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What are the 5 Most Physically Addictive Substances

Over the past couple of years, several studies have debated which substances should be labeled as the most addictive. As a result, researchers created three categories: dependence, physical harm, and social harm. Researchers used the data gathered from the dependence category to identify some of the most addictive substances on earth. Nearly 40 million Americans aged 12 years and older are currently using some harmful and addictive substances. 

So, what are the 5 most physically addictive substances? 

Researchers used the data gathered from the dependence category to identify some of the most addictive substances on earth. Learn more here.

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Heroin

On the Nutt’s scale, heroin scored three out of three, making it the most addictive substance on earth. It is formed from morphine, extracted from the opium poppy plant’s seed pods. These plants typically grow in Southwest Mexico, Columbia, and Asia. It usually appears as a brown or white powder or a black sticky substance popularly known as black tar heroin. 

People addicted to heroin resort to either injecting, smoking, sniffing, or snorting the substance. Others might even practice speedballing, which involves mixing heroin with crack cocaine. When consumed, heroin quickly enters a person’s brain, causing a short-term state of euphoria. There are other effects such as nausea and vomiting, dry mouth, hot flushes, and even severe itching. When used over a long period, users may develop severe conditions like insomnia, liver and kidney disease, lung complication, sexual dysfunction, and damaged nasal tissue (for those who sniff or snort the substance). 

Between 1999 to 2019, nearly 130,000 people died from heroin-related overdoses. When someone overdoses on heroin, their breathing slows, and the lack of oxygen to the brain leads to a condition called hypoxia. Hypoxia has serious mental and nervous system effects, including permanent brain damage. 

Alcohol 

Unlike heroin, alcohol is a legally controlled substance that, when consumed, can lower a person’s inhibitions. Ethanol is the ingredient responsible for causing intoxication. It is fine to consume moderately, and not everyone who drinks is an alcoholic. However, when people have no control over their drinking, they have likely developed an alcohol addiction. Over 14 million adults suffer from alcohol addiction.

Alcohol is a central nervous system depressant, and it slows down your brain function when consumed. This leads to short-term effects like poor coordination, slurred speech, lowered inhibitions, and memory loss. Long-term use, however, is more severe and life-threatening. These effects include developing liver and heart disease, stomach ulcers, depression, and dementia, among many others.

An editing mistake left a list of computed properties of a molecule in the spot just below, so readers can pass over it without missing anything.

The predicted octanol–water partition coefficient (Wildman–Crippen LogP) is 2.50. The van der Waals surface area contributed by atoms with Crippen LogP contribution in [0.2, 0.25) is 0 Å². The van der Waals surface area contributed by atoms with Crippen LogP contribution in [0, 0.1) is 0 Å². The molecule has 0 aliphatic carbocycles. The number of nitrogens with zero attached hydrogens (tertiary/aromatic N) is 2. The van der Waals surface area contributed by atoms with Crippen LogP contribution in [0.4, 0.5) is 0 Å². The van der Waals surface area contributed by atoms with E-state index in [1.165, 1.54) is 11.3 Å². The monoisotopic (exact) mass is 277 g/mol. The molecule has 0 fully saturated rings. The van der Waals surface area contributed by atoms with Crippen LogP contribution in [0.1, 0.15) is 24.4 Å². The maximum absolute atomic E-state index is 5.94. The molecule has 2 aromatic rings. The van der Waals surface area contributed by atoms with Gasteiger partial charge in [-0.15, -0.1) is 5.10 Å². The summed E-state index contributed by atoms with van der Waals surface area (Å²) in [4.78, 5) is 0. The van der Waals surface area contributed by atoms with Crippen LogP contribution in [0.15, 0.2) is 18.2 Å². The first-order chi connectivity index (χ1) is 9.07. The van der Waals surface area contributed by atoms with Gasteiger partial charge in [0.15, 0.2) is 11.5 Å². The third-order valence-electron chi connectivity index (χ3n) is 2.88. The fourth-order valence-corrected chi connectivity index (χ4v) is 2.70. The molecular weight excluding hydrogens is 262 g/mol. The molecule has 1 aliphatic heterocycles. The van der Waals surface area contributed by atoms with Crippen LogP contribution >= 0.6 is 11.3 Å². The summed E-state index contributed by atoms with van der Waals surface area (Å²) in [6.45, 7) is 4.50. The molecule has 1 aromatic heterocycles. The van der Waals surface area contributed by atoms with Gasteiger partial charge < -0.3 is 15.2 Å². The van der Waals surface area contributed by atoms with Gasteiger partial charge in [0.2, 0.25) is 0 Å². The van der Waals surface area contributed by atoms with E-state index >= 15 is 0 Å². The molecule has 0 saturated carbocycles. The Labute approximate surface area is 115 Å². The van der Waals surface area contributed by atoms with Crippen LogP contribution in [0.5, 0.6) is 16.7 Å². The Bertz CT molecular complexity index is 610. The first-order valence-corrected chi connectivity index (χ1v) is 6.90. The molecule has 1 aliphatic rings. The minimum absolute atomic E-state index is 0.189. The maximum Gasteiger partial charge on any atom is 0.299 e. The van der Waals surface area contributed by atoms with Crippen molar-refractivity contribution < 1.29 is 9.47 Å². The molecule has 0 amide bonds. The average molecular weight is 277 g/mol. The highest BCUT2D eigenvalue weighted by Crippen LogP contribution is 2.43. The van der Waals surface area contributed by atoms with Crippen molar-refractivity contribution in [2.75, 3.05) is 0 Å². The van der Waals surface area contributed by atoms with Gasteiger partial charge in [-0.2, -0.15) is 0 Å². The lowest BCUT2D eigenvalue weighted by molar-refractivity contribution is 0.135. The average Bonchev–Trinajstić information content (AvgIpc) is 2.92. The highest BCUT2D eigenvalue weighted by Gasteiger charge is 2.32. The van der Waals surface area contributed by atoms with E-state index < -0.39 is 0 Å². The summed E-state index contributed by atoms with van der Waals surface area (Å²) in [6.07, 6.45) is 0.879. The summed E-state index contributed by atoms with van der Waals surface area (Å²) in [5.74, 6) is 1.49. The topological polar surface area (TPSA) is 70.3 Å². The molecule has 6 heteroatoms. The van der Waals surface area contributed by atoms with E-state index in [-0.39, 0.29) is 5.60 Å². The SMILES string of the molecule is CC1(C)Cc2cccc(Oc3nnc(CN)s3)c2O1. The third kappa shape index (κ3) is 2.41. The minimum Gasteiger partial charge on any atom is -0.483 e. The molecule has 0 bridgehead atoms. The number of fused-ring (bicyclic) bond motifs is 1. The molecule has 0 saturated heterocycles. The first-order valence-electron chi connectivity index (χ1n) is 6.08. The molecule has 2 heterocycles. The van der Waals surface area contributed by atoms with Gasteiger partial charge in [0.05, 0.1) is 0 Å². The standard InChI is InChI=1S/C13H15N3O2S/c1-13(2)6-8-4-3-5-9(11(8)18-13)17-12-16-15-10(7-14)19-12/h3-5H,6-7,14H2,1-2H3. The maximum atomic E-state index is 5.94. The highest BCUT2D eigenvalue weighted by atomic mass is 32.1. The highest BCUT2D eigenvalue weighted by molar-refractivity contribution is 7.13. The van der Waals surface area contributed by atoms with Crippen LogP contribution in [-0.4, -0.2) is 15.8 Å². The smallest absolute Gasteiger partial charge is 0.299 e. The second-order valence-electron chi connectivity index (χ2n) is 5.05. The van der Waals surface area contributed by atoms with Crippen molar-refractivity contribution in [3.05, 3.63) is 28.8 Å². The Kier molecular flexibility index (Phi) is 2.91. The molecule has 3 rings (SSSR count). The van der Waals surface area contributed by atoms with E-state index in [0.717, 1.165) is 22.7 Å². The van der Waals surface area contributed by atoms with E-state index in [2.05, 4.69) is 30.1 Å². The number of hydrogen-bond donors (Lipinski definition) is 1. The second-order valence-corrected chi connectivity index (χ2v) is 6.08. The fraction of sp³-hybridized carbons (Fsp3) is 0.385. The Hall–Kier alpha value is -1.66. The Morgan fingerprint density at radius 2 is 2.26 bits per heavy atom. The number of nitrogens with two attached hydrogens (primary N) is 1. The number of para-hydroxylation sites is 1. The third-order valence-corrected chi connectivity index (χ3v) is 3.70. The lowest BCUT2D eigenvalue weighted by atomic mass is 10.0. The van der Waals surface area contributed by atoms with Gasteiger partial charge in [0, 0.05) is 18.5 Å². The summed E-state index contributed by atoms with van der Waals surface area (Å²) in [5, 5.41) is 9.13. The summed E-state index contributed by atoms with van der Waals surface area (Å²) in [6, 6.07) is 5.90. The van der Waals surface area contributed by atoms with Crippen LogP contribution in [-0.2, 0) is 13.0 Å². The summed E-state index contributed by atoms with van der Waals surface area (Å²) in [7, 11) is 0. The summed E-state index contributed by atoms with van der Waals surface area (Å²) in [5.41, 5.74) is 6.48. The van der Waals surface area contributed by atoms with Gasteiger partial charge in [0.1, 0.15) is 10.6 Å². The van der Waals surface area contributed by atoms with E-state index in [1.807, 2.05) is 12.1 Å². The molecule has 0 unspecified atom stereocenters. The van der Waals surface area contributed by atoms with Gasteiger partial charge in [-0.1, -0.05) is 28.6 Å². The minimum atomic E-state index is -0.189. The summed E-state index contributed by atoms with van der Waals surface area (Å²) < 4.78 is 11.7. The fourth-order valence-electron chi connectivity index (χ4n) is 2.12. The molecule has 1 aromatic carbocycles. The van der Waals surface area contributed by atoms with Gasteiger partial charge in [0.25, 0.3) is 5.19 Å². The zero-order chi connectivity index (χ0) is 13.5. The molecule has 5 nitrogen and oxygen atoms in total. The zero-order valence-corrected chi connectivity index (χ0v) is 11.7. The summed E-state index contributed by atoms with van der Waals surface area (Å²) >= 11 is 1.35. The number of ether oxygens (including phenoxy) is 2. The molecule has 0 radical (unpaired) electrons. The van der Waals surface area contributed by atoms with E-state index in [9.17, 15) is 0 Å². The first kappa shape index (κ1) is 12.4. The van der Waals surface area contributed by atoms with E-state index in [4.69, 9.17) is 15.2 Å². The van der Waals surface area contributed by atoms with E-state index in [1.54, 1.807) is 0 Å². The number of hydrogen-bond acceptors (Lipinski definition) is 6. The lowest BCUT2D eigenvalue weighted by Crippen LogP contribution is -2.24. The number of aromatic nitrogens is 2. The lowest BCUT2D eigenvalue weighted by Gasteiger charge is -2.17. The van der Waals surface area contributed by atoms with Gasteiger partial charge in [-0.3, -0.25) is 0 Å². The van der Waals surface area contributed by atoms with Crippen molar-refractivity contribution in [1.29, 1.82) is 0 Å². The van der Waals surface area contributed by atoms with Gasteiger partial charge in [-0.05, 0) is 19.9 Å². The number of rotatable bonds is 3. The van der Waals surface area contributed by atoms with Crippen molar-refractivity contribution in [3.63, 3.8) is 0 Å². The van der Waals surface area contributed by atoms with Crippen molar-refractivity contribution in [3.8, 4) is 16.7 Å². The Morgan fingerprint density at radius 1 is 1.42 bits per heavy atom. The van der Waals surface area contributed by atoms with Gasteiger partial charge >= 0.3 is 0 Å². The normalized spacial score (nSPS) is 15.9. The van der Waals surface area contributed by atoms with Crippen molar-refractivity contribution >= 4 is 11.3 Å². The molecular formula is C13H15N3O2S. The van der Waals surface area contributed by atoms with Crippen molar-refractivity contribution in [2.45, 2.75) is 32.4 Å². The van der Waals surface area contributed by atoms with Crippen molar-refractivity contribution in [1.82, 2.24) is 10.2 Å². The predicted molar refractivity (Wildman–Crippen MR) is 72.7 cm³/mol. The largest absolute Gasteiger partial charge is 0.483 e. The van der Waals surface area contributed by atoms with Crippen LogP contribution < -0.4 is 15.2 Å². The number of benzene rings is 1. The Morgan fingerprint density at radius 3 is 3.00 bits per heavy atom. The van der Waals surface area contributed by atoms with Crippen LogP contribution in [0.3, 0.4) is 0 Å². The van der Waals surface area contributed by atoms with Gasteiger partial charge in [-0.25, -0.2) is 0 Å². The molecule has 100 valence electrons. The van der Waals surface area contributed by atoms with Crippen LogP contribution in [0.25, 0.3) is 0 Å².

Cocaine

This popular white powder is a highly-addictive stimulant that can either be smoked, injected, or snorted. It is very popular because of the positive temporary effects on people’s moods and energies. Cocaine causes the brain to develop higher dopamine levels, which is a chemical in the brain responsible for pleasure and reward.

It is very difficult to recognize a cocaine addiction, as many people see it as a recreational drug. Despite the awareness of the dangers of this drug, many people are still curious enough to try it. When consumed over a long period, cocaine can cause permanent damage to the brain and nerve cells in the human body. Many cocaine users have a higher risk of dying from a stroke or cardiac arrest. 

Tobacco

The main addictive ingredient of tobacco, nicotine, is one of the most addictive substances in the world. It is capable of causing an adrenaline rush when consumed and, in some situations, can increase dopamine levels in your brain. Most people use tobacco either by chewing it or, even more popularly, by smoking cigarettes. In the US alone, cigarette smoking is responsible for about every 1 in 5 deaths. Many people attempt to stop using tobacco quickly but end up going back. This is because constant use of tobacco changes your body. 

If a person cannot stop smoking or develops withdrawal symptoms when they try to quit, it’s one of the major signs of addiction. There are several treatment options available for tobacco addiction. However, it can be difficult partly because tobacco products are legal and widely available. 

Barbiturates

Also popularly known as barbs, nembies, or blue bullets, barbiturates were initially used to treat insomnia and reduce anxiety. Barbiturates usually come in pill form but can also be used in liquid form. 

Barbiturates cause mild states of euphoria and sleepiness when taken moderately. However, higher doses can be fatal as they can suppress breathing. If not treated immediately, constant usage of barbiturates can lead to circulatory failure, hypothermia, and eventually death. 

Getting Help

The Robert Alexander Center for Recovery is dedicated to helping people suffering from substance abuse and helping them on the road to long-term recovery. We offer a wide range of treatment services, from an intensive outpatient program to a detoxification program for those struggling with substance abuse and addiction. Check out our website for more information: https://robertalexandercenter.com.

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